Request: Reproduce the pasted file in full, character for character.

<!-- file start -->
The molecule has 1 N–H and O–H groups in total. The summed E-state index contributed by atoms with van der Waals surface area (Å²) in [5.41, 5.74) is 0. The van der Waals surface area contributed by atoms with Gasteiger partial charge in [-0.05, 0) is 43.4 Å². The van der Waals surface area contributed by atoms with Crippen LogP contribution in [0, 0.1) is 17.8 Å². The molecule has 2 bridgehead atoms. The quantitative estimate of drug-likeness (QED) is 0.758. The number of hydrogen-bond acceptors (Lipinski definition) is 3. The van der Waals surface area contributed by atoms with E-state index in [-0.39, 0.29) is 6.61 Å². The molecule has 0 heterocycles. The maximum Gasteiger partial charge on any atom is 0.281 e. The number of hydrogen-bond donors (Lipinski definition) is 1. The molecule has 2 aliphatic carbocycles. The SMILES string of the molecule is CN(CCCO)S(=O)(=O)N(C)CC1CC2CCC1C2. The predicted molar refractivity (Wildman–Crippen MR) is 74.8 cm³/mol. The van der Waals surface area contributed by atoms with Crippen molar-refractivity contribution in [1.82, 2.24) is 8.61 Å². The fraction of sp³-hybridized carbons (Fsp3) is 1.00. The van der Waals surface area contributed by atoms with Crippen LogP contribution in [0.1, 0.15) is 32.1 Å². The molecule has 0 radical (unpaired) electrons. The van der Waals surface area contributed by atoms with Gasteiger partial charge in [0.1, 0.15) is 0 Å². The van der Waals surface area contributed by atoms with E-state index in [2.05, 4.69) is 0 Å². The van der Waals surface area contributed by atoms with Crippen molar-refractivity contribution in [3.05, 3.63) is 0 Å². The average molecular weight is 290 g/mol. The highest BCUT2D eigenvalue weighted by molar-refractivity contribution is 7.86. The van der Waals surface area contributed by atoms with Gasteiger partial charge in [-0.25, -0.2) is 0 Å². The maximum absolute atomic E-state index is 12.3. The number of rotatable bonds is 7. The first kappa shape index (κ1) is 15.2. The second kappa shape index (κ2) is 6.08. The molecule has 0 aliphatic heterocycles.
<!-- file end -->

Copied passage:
The molecule has 1 N–H and O–H groups in total. The summed E-state index contributed by atoms with van der Waals surface area (Å²) in [5.41, 5.74) is 0. The van der Waals surface area contributed by atoms with Gasteiger partial charge in [-0.05, 0) is 43.4 Å². The van der Waals surface area contributed by atoms with Crippen LogP contribution in [0, 0.1) is 17.8 Å². The molecule has 2 bridgehead atoms. The quantitative estimate of drug-likeness (QED) is 0.758. The number of hydrogen-bond acceptors (Lipinski definition) is 3. The van der Waals surface area contributed by atoms with E-state index in [-0.39, 0.29) is 6.61 Å². The molecule has 0 heterocycles. The maximum Gasteiger partial charge on any atom is 0.281 e. The number of hydrogen-bond donors (Lipinski definition) is 1. The molecule has 2 aliphatic carbocycles. The SMILES string of the molecule is CN(CCCO)S(=O)(=O)N(C)CC1CC2CCC1C2. The predicted molar refractivity (Wildman–Crippen MR) is 74.8 cm³/mol. The van der Waals surface area contributed by atoms with Crippen molar-refractivity contribution in [1.82, 2.24) is 8.61 Å². The fraction of sp³-hybridized carbons (Fsp3) is 1.00. The van der Waals surface area contributed by atoms with Crippen LogP contribution in [0.1, 0.15) is 32.1 Å². The molecule has 0 radical (unpaired) electrons. The van der Waals surface area contributed by atoms with Gasteiger partial charge in [0.1, 0.15) is 0 Å². The van der Waals surface area contributed by atoms with E-state index in [2.05, 4.69) is 0 Å². The van der Waals surface area contributed by atoms with Crippen molar-refractivity contribution in [3.05, 3.63) is 0 Å². The average molecular weight is 290 g/mol. The highest BCUT2D eigenvalue weighted by molar-refractivity contribution is 7.86. The van der Waals surface area contributed by atoms with Gasteiger partial charge in [-0.25, -0.2) is 0 Å². The maximum absolute atomic E-state index is 12.3. The number of rotatable bonds is 7. The first kappa shape index (κ1) is 15.2. The second kappa shape index (κ2) is 6.08. The molecule has 0 aliphatic heterocycles.